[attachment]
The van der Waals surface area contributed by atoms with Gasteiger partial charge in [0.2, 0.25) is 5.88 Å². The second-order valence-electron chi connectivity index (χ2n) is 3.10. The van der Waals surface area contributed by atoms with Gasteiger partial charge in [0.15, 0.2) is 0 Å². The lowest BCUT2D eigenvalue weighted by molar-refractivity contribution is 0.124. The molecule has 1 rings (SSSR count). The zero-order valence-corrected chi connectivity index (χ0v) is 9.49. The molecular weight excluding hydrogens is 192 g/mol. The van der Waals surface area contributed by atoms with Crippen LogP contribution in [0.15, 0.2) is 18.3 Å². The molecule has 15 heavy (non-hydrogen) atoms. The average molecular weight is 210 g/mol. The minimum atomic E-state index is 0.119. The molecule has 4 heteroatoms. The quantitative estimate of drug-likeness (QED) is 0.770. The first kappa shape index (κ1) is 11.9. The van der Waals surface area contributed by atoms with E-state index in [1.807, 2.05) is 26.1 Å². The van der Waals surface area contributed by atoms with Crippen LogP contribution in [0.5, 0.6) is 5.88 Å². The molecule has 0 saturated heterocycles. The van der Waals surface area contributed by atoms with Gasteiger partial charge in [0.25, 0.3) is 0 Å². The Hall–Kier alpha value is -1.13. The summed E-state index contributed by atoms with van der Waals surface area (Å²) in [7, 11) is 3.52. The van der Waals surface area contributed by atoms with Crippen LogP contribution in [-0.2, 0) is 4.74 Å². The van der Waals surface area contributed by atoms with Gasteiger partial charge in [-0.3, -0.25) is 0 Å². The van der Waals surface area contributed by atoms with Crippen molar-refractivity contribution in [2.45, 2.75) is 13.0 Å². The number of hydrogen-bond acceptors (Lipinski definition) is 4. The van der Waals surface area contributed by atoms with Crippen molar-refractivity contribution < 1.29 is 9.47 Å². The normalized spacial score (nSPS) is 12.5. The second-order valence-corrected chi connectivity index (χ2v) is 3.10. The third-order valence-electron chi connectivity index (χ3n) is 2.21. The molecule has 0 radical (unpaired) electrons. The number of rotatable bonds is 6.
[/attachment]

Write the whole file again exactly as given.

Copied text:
The van der Waals surface area contributed by atoms with Gasteiger partial charge in [0.2, 0.25) is 5.88 Å². The second-order valence-electron chi connectivity index (χ2n) is 3.10. The van der Waals surface area contributed by atoms with Gasteiger partial charge in [0.15, 0.2) is 0 Å². The lowest BCUT2D eigenvalue weighted by molar-refractivity contribution is 0.124. The molecule has 1 rings (SSSR count). The zero-order valence-corrected chi connectivity index (χ0v) is 9.49. The molecular weight excluding hydrogens is 192 g/mol. The van der Waals surface area contributed by atoms with Crippen LogP contribution in [0.15, 0.2) is 18.3 Å². The molecule has 15 heavy (non-hydrogen) atoms. The average molecular weight is 210 g/mol. The minimum atomic E-state index is 0.119. The molecule has 4 heteroatoms. The quantitative estimate of drug-likeness (QED) is 0.770. The first kappa shape index (κ1) is 11.9. The van der Waals surface area contributed by atoms with E-state index in [1.807, 2.05) is 26.1 Å². The van der Waals surface area contributed by atoms with Crippen LogP contribution in [0.5, 0.6) is 5.88 Å². The molecule has 0 saturated heterocycles. The van der Waals surface area contributed by atoms with Gasteiger partial charge in [0.25, 0.3) is 0 Å². The Hall–Kier alpha value is -1.13. The summed E-state index contributed by atoms with van der Waals surface area (Å²) in [7, 11) is 3.52. The van der Waals surface area contributed by atoms with Crippen LogP contribution in [-0.2, 0) is 4.74 Å². The van der Waals surface area contributed by atoms with Gasteiger partial charge in [-0.3, -0.25) is 0 Å². The van der Waals surface area contributed by atoms with Crippen molar-refractivity contribution in [2.45, 2.75) is 13.0 Å². The number of hydrogen-bond acceptors (Lipinski definition) is 4. The van der Waals surface area contributed by atoms with Crippen molar-refractivity contribution < 1.29 is 9.47 Å². The normalized spacial score (nSPS) is 12.5. The second-order valence-corrected chi connectivity index (χ2v) is 3.10. The third-order valence-electron chi connectivity index (χ3n) is 2.21. The molecule has 0 radical (unpaired) electrons. The number of rotatable bonds is 6.